(Posted March 21, 2019) On a day when we mark the end of a storied Major League career, we get a single, short opinion from the justices. Anderson v. Warden is a §1983 claim by an inmate who asserts that prison officials violated his due process rights during a disciplinary proceeding that resulted in a $10 fine.

After failing a drug test, Anderson faced administrative charges. Before the hearing, he asked for a chain-of-custody report and a list of his current medications, presumably to examine whether those legitimate drugs could generate a false positive. Instead of giving him what he sought, the hearing officer postponed the hearing and asked the prison’s medical staff if Anderson’s medications could produce an effect like that.

The medical staff said no, and the officer passed this conclusion along to Anderson. The officer then found a violation of regulations and imposed the fine. Anderson exhausted his administrative appeals before filing this civil-rights action, claiming that he should have received the requested evidence for his own defense.

A circuit-court judge sustained a demurrer, but a Supreme Court writ panel agreed to review the case. Today the justices unanimously affirm.

Today’s analysis begins with the Sandin doctrine, which Justice Kelsey describes today:

[P]rison disciplinary proceedings do not implicate a constitutionally protected liberty interest unless they impose an “atypical and significant hardship on the inmate in relation to the ordinary incidents of prison life.”

The same rule applies to a property deprivation. Thus the question is whether this deprivation of evidence rises to that level. The court finds that it does not. Due process in this context requires, as relevant here, the ability to present evidence in your own defense.

But in criminal cases, you don’t have a constitutional right to discovery. You have even fewer rights in a disciplinary proceeding. That means that the inability to exercise a nonexistent right can’t be a constitutional deprivation.

If today’s opinion had ended there, this would be an unremarkable conclusion; call the next case. But the court goes on to add a belt to those suspenders, and in doing so will raise more than a few eyebrows.

The court rules, as an independent basis for affirming, that to find a constitutional violation, a defendant must show prejudice, in the sense that the evidence, if admitted, would have affected the outcome of the proceeding. Here’s how the court evaluates this factor in the context of this case:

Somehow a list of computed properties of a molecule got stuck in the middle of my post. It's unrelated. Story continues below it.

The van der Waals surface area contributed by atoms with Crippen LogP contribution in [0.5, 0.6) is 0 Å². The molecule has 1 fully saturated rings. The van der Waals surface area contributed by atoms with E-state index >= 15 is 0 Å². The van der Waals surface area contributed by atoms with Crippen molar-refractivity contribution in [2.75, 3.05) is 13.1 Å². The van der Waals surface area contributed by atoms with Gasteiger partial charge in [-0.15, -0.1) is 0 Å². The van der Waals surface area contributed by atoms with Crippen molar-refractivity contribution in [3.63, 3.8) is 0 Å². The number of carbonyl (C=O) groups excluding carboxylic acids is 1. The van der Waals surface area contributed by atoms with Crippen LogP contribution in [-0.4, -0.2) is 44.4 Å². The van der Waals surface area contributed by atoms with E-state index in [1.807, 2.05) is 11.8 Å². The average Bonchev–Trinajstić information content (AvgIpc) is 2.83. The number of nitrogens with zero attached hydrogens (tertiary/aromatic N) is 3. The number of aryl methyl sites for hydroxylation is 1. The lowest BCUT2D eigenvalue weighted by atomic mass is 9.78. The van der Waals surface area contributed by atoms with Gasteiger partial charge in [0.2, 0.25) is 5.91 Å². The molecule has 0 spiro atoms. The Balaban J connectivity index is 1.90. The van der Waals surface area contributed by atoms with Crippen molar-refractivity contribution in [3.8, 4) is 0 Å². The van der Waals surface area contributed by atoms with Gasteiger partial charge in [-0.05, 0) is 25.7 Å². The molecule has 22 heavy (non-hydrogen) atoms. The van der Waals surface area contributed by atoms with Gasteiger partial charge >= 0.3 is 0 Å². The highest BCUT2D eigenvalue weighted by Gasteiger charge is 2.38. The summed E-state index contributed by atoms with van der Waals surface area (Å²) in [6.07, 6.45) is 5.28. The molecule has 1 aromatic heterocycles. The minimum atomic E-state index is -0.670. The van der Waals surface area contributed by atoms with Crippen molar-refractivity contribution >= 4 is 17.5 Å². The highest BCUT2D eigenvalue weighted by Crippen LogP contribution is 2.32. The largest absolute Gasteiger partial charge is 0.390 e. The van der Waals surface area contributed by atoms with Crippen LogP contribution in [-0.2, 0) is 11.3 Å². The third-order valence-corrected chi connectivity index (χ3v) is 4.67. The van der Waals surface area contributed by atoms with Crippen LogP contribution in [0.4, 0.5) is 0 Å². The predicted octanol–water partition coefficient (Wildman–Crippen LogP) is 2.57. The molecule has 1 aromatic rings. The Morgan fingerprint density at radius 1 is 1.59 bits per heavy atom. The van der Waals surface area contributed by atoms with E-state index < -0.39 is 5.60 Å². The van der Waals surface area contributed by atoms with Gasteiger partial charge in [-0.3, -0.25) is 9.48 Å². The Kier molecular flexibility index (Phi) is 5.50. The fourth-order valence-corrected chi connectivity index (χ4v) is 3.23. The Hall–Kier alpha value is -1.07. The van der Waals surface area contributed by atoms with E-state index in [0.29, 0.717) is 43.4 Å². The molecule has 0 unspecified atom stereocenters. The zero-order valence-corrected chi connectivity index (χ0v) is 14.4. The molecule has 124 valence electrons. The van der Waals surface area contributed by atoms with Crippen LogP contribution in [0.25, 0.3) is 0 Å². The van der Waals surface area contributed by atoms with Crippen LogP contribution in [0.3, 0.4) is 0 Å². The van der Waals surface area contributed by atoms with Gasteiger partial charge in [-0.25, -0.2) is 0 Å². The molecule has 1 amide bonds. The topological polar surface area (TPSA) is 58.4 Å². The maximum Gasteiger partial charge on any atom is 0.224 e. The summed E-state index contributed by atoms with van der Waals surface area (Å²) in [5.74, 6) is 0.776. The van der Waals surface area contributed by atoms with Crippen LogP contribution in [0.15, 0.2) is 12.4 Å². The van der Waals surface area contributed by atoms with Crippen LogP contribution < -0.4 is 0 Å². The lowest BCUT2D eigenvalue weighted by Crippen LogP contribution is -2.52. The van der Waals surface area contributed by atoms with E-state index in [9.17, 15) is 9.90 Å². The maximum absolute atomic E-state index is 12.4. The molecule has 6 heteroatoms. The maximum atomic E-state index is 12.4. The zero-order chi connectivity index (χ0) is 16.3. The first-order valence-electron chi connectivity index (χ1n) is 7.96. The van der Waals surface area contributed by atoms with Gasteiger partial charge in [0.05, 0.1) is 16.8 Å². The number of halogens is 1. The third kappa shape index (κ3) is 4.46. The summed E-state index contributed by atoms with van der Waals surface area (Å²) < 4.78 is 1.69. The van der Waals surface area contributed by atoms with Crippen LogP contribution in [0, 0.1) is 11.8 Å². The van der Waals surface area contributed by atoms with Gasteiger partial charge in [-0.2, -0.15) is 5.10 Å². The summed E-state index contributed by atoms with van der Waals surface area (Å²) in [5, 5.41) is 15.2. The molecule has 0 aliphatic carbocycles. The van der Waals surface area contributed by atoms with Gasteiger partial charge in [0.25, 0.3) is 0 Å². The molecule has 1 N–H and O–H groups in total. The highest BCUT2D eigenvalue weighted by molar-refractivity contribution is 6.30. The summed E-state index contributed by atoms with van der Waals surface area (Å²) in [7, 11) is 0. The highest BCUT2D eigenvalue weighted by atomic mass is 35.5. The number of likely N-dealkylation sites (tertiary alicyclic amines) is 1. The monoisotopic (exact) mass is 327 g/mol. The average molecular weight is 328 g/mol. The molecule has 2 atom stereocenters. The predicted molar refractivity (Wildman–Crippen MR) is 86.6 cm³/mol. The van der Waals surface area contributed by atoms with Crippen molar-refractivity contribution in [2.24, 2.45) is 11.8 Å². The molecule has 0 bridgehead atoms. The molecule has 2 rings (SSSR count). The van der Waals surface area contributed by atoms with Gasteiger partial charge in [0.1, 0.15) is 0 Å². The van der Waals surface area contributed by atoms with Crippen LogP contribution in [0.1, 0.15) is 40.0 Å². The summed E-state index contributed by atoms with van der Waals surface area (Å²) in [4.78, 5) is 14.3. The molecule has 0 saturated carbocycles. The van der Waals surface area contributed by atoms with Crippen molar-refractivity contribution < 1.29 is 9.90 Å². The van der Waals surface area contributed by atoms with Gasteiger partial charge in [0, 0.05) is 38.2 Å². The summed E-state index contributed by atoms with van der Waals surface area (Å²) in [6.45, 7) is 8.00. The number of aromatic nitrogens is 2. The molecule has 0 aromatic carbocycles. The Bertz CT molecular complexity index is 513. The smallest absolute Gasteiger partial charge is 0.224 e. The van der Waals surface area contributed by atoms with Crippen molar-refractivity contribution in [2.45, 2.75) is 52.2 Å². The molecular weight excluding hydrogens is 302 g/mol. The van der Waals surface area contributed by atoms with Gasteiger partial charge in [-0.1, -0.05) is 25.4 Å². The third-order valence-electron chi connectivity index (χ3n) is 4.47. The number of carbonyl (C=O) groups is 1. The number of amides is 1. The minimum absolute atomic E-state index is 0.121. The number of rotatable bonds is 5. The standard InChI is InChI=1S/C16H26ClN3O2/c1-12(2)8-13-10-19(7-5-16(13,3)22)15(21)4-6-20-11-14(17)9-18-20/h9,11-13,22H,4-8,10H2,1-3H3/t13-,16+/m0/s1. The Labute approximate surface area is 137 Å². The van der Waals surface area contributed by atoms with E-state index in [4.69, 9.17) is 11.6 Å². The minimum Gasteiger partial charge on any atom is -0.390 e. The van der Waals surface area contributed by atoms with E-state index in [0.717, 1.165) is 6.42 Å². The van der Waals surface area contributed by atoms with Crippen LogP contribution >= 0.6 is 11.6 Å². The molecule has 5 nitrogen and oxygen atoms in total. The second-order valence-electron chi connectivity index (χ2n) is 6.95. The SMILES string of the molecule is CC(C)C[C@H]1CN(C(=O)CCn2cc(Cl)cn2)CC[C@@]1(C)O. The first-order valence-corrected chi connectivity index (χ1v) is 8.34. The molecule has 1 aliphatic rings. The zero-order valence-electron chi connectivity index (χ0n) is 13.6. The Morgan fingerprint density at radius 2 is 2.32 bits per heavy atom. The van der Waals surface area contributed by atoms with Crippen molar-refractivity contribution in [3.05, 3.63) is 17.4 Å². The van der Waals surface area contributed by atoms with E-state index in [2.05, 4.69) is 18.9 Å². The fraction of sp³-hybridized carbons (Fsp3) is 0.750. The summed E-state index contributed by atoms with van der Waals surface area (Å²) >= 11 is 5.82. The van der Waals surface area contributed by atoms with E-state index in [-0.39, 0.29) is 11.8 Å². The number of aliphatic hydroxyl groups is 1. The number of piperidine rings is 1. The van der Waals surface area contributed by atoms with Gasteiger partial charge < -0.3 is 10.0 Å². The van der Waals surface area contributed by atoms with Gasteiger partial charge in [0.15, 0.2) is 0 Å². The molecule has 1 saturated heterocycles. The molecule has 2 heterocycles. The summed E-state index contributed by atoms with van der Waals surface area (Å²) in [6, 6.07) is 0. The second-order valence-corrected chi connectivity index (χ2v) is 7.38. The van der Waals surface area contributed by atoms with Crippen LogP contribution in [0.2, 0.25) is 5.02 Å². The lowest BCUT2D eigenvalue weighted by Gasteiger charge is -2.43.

At no point, either in the circuit court or on appeal, has Anderson proffered what the chain-of-custody report or list of medications would have proven. He has never alleged that the report would have shown a gap in the chain of custody or that it would have provided any other basis for exonerating him of the charge.

In my view, this imposes an impossible obligation on Anderson. The court says to him, in essence, “Because the prison concealed the requested information from you, you can’t prove that it would have helped you. Accordingly, you lose.” Today’s opinion notes that the hearing officer did investigate the drug-interaction possibility and concluded that there was no foundation for it. This ruling means that Anderson has to accept the officer’s word for it. As for the chain-of-custody evidence, the opinion merely says that Anderson hasn’t asserted that there actually was a gap. How could he know?

The finer points of this legal analysis foreseeably may be lost on a layman who reads this opinion. Withholding evidence results in disciplinary action against the accused? The context matters here, as prisoners in disciplinary proceedings don’t get the procedural protections of those defending against criminal charges in the first place. Even so, I believe this opinion would have been easier to swallow without the last two substantive paragraphs.